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How To Practice Bhujangasana

How To Practice Bhujangasana

Bhujangasana (cobra pose) is a beginner level backbend and prone posture (lying on the stomach posture) that works on the back, abdomen and pelvic region, along with the arms, shoulders and chest. It is also the seventh asana in the Surya Namaskar (Sun Salutation) sequence. One in the posture the upper torso (chest, shoulders and upper abdomen) and neck are lifted upwards. This position resembles a cobra and hence the name cobra (bhujang in Sanskrit means cobra). 

On a subtle level, Bhujangasana is said to work on the throat chakra, heart chakra, solar plexus, sacral chakra and root chakra, making its impact extremely profound. Further on this article we will talk about bhujangasana procedure, benefits and contraindications so get a better understanding of practicing this posture.

Position type: Lying down on stomach (prone) 

Posture Type: Backbend

Targets: Abdomen, back, shoulders, lungs & thorax 

Ideal for: Spine Flexibility 

Pose level: Beginner


What are the benefits of cobra pose? 

The cobra pose is a backbend and chest opener. It improves and deepens breathing. It has an immense impact on the back, stretching and strengthening the back muscles and nerves. It relieves back pain and stiffness, keeping the spine supple and healthy. It is beneficial for women as it tones the ovaries, uterus and helps manage menstrual and gynaecological disorders like PCOS, irregular periods, etc. It massages the abdomen and abdominal muscles and improves digestion. The posture also stimulates the appetite, alleviates constipation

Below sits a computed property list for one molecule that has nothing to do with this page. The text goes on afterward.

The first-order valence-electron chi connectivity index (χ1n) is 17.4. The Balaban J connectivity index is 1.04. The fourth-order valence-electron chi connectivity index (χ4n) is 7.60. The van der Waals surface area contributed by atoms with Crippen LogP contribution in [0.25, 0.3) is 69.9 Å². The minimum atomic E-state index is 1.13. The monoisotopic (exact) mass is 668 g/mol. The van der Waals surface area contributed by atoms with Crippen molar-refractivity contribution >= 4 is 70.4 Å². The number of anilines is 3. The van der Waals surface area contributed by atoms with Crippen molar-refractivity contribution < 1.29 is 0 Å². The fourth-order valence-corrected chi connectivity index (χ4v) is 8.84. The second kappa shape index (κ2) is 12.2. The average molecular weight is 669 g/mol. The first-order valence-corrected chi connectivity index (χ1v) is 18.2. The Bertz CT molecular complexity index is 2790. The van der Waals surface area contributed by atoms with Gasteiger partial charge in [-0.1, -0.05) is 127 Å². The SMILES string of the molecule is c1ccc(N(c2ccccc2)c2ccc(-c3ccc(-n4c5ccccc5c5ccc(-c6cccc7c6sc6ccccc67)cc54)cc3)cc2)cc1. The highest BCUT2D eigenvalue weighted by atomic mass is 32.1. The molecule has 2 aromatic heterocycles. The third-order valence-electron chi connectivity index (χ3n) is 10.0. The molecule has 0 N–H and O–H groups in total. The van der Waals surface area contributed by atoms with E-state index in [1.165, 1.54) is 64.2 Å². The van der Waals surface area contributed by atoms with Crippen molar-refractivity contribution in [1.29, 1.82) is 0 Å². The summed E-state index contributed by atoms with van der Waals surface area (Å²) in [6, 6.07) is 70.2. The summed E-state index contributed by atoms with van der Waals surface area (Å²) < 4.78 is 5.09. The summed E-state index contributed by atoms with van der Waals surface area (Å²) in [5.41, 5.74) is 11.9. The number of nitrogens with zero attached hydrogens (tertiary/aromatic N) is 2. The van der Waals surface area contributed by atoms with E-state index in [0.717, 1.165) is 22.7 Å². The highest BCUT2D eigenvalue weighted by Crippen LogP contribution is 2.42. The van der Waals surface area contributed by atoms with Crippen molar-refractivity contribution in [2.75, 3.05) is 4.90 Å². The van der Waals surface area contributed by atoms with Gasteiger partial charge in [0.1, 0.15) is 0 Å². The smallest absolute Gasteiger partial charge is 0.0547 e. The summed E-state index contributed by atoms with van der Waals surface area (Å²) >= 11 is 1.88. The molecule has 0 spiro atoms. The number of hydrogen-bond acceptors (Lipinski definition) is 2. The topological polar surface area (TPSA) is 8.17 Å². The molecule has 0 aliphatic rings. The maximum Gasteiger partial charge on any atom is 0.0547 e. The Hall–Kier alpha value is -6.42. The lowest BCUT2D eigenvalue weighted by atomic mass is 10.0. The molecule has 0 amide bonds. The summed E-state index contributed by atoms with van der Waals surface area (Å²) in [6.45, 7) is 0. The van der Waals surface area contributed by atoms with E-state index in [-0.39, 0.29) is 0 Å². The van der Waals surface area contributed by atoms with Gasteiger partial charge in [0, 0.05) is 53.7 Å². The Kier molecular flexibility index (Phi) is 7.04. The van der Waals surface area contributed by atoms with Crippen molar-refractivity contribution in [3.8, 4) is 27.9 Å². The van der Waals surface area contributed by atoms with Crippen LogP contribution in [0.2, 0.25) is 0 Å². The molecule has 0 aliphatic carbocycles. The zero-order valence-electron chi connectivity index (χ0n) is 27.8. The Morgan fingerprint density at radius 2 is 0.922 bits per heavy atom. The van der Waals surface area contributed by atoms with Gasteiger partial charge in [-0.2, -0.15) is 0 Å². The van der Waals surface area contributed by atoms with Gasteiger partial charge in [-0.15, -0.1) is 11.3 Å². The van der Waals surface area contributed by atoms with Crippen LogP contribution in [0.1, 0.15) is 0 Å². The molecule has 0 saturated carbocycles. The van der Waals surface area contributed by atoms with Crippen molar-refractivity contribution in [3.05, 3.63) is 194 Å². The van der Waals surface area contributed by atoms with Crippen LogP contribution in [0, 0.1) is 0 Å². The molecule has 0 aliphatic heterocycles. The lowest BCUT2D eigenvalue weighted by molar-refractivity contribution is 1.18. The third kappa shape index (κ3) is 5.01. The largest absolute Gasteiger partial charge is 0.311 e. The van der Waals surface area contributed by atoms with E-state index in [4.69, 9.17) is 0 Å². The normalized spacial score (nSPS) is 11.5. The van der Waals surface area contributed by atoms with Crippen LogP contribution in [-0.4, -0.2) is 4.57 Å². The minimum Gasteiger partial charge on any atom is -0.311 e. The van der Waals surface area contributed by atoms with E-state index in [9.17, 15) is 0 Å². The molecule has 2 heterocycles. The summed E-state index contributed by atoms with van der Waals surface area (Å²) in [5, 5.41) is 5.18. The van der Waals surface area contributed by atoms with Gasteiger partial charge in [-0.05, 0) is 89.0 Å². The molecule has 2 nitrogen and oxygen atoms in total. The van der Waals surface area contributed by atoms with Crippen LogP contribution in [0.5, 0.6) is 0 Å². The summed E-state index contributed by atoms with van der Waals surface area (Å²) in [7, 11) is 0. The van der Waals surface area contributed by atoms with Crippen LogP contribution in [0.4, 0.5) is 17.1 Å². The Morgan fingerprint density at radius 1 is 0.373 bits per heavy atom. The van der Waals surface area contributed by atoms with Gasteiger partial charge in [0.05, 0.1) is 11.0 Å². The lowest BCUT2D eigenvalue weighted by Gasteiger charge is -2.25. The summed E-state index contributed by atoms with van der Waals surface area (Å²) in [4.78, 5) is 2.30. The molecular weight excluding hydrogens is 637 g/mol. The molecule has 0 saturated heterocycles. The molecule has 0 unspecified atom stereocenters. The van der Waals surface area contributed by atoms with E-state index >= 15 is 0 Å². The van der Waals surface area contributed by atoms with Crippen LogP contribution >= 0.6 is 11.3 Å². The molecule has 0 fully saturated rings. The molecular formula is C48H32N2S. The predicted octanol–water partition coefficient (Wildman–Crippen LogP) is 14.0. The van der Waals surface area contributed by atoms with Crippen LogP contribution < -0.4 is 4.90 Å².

How to prepare for the Cobra pose

Lower back strength and flexibility

Cobra pose is a beginner level posture that it often used as a preparatory posture for stronger backbends. However, practicing backbends like the locust pose, camel pose and forward bends like seated forward bend and standing forward fold will help in improving strength and flexibility.

Camel Pose

Core strength

Developing strength is important when it comes to holding the posture for longer and engaging the core. Practice postures like the triangle pose, the warrior series, boat pose and plank regularly to improve strength. 

Triangle Pose

How to do the Cobra pose 

Getting into the posture

  1. Lie flat on the stomach with the legs straight, feet together and the soles of the feet facing upwards. 
  2. Place the palms of the hands flat on the floor, below and slightly to the side of the shoulders, with the fingers together and pointing forward.